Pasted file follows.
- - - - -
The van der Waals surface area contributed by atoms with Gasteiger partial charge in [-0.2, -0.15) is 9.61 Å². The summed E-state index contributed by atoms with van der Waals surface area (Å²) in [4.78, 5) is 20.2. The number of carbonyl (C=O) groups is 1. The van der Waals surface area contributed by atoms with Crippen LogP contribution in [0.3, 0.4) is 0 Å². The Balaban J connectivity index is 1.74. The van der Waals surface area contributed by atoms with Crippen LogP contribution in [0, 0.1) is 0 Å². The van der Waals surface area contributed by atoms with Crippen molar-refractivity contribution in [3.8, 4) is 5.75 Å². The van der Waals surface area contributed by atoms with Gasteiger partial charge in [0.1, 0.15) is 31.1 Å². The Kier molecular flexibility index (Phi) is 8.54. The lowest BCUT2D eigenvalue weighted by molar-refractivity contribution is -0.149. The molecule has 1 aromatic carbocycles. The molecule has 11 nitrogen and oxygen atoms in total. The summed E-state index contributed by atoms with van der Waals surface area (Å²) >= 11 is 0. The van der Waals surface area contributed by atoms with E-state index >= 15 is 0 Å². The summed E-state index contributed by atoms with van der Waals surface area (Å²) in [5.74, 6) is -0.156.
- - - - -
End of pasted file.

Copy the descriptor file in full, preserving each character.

The van der Waals surface area contributed by atoms with Gasteiger partial charge in [-0.2, -0.15) is 9.61 Å². The summed E-state index contributed by atoms with van der Waals surface area (Å²) in [4.78, 5) is 20.2. The number of carbonyl (C=O) groups is 1. The van der Waals surface area contributed by atoms with Crippen LogP contribution in [0.3, 0.4) is 0 Å². The Balaban J connectivity index is 1.74. The van der Waals surface area contributed by atoms with Crippen LogP contribution in [0, 0.1) is 0 Å². The van der Waals surface area contributed by atoms with Crippen molar-refractivity contribution in [3.8, 4) is 5.75 Å². The van der Waals surface area contributed by atoms with Gasteiger partial charge in [0.1, 0.15) is 31.1 Å². The Kier molecular flexibility index (Phi) is 8.54. The lowest BCUT2D eigenvalue weighted by molar-refractivity contribution is -0.149. The molecule has 1 aromatic carbocycles. The molecule has 11 nitrogen and oxygen atoms in total. The summed E-state index contributed by atoms with van der Waals surface area (Å²) >= 11 is 0. The van der Waals surface area contributed by atoms with E-state index >= 15 is 0 Å². The summed E-state index contributed by atoms with van der Waals surface area (Å²) in [5.74, 6) is -0.156.